Council fails children with special needs, report says

ALMOST a third of families of children with special needs in South Gloucestershire who need respite care have been failed by the council, a damning report has found.

The Local Government Ombudsman has published a public interest report – indicating a high level of serious failings – after the local authority admitted 30 families were not receiving some or any of their entitlement to a break from looking after their child.

The watchdog launched a fresh inquiry after upholding a complaint in August, from the parents of a disabled girl, that the council had not provided respite care for 13 years.

In that case, the LGO ordered the authority to pay £6,000 compensation after concluding the failings had caused “significant physical and emotional consequences” for the child and her family, who have not been identified.

South Gloucestershire Council has apologised and said it is taking urgent action.

The ombudsman’s investigation found one youngster assessed as needing a year-long residential placement was instead living at home with limited support.

Respite care allows families of children and young people with specific needs the chance to take a break from caring responsibilities.

The failure to provide the agreed support packages can cause huge difficulties and distress.

Ombudsman Paul Najsarek said: “For too long families in South Gloucestershire have been struggling without the vital respite support they need, and the indications we have from the council suggest for many there is no sign of this improving in the near future.

“While we recognise the difficulties the council is having finding appropriate support locally, it should not have taken a complaint to us to spur them into more effective action.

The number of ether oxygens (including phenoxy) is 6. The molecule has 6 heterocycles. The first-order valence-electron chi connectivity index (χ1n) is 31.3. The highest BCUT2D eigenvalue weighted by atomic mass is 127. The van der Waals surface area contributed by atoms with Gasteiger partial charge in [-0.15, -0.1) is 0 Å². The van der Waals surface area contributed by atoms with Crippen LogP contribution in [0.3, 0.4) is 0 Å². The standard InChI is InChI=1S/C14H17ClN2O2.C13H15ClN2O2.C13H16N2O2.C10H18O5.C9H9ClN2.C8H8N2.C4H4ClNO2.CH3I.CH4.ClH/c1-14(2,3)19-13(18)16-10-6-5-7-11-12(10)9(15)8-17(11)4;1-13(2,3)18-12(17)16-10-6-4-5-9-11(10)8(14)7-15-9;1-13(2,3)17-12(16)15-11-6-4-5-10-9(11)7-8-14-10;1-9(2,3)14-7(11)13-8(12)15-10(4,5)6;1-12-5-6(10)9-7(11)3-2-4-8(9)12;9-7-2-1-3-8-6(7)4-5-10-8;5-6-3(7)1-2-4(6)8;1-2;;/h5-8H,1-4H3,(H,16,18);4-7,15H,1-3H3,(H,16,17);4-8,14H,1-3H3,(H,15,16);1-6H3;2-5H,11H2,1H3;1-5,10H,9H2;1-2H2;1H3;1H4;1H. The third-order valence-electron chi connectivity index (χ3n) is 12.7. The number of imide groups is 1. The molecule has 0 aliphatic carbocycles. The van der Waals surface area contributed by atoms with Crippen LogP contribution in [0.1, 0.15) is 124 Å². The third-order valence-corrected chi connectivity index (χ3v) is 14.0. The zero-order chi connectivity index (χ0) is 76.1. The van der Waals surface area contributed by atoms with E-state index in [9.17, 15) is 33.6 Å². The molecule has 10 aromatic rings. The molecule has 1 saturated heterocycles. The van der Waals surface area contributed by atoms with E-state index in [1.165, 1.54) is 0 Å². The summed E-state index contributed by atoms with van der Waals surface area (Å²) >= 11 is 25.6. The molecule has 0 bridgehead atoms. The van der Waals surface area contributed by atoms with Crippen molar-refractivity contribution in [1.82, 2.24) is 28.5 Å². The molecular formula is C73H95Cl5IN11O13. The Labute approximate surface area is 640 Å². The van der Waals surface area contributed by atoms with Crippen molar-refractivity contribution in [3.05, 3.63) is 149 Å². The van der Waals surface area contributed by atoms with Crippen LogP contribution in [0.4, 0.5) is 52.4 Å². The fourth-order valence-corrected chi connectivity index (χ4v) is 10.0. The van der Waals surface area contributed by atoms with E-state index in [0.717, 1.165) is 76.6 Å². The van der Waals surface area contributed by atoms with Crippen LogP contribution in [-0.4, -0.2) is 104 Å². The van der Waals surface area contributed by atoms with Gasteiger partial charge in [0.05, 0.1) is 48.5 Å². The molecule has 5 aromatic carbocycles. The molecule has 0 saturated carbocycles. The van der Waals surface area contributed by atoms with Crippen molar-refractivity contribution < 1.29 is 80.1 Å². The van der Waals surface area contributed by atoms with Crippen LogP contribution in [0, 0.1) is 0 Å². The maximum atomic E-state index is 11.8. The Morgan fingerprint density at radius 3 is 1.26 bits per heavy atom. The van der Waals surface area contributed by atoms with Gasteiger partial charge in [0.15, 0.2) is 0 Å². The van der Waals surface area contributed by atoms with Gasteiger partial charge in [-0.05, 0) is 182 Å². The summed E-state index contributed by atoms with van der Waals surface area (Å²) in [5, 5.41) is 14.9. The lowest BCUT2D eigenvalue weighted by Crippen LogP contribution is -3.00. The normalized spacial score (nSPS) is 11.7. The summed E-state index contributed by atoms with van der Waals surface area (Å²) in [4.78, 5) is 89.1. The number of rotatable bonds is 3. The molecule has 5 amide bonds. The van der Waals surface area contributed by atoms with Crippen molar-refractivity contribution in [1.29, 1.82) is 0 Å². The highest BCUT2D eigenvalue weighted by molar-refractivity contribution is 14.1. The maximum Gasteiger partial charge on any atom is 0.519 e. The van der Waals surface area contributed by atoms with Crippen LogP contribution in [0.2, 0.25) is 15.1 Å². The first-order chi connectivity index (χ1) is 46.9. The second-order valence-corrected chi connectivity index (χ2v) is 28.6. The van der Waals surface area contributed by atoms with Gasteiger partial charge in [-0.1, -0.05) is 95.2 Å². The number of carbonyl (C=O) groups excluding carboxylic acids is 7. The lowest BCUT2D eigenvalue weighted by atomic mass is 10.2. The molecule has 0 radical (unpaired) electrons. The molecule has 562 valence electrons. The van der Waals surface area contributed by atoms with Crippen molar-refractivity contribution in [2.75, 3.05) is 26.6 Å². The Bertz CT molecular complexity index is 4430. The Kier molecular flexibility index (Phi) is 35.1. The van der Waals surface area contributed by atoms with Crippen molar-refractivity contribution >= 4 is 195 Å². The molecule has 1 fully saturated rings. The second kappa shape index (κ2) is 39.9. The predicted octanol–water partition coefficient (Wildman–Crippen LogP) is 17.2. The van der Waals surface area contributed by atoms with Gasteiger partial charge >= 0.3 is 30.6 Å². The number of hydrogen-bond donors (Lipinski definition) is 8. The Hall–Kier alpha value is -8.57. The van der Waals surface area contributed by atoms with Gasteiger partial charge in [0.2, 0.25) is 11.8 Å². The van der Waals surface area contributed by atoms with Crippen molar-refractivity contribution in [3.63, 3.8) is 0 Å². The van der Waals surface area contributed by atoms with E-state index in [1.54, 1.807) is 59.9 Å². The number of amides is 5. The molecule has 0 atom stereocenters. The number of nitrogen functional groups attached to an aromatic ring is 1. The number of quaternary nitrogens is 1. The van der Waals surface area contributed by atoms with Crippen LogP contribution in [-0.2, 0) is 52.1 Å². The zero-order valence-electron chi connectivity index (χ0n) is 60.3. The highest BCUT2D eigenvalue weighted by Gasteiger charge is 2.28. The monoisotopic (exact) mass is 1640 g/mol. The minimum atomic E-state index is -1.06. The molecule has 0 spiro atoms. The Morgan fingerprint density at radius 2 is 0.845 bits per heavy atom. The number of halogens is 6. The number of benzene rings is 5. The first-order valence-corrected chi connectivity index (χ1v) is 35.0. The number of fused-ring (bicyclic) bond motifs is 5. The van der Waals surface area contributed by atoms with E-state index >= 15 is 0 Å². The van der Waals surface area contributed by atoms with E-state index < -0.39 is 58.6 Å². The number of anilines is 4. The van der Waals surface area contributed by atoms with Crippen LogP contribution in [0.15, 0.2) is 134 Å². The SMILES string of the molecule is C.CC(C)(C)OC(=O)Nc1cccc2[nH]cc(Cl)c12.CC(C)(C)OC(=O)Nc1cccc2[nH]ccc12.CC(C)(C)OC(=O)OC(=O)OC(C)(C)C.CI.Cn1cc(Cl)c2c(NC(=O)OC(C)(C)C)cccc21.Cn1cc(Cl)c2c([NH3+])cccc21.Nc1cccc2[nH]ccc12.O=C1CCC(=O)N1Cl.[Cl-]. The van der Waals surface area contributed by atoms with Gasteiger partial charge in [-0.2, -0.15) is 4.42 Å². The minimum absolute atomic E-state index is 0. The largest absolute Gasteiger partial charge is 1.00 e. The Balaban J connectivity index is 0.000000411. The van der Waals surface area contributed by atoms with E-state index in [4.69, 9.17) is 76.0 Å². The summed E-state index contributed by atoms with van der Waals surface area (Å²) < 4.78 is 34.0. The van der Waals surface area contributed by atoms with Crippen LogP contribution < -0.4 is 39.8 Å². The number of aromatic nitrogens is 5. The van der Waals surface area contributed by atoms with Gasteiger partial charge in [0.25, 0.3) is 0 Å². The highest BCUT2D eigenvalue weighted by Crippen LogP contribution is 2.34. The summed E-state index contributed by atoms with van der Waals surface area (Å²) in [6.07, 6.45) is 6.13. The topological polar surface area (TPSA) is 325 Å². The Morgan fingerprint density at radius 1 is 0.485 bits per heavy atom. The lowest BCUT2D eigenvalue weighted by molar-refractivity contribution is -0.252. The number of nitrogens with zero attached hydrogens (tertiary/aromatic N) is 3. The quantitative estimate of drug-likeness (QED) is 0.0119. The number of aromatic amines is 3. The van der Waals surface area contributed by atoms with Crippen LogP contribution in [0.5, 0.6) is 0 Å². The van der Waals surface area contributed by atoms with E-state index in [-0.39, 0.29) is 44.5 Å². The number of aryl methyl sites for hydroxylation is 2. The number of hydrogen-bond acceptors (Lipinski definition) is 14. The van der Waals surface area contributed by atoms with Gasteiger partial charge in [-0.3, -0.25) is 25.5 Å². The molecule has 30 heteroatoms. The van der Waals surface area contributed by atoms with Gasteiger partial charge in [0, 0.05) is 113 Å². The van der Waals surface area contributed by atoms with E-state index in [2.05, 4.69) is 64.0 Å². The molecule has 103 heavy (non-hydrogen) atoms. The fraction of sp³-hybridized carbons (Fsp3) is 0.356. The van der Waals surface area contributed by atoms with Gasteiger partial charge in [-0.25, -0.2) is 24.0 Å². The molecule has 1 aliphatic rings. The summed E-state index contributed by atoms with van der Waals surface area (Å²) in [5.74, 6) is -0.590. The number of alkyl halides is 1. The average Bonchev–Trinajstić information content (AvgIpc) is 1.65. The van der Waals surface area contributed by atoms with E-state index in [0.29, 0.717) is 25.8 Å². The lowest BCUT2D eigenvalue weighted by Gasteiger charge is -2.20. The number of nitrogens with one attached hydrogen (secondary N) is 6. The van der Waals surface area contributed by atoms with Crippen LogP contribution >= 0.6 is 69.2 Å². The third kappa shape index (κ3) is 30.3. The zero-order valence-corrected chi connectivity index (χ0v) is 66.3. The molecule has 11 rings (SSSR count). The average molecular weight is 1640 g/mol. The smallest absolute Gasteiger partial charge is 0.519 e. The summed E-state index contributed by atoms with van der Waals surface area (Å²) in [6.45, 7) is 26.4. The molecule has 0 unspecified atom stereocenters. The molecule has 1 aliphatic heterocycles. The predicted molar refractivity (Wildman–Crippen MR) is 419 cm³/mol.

“Statutory guidance is clear – if a council is satisfied it is necessary to provide support services then it must provide them and have the provision in place to do so.

“I am pleased the council is working towards improving its breadth of provision and hope the rigorous local oversight it has now agreed to implement will ensure this work is not allowed to drift.”

A council spokesperson said: “We sincerely apologise for the shortcomings in the service we’ve been able to provide to these young people and their families. We also fully accept the findings and recommendations of the ombudsman.

“Since the ombudsman carried out its investigation, we have been able to provide support to more families, to either fully or partially deliver the respite care and positive experiences needed for their children.

“We are not yet able to fully deliver for all of our families, however, and we have an action plan in place that will be discussed at Cabinet level, to help to address the outstanding issues and enable us to meet our commitments.

“Like councils across the country, we are facing a major challenge in accessing the support packages to suit each family’s individual needs. This is often far less a matter of cost and more that the services simply do not currently exist on the scale required.”

By Adam Postans, Local Democracy Reporting Service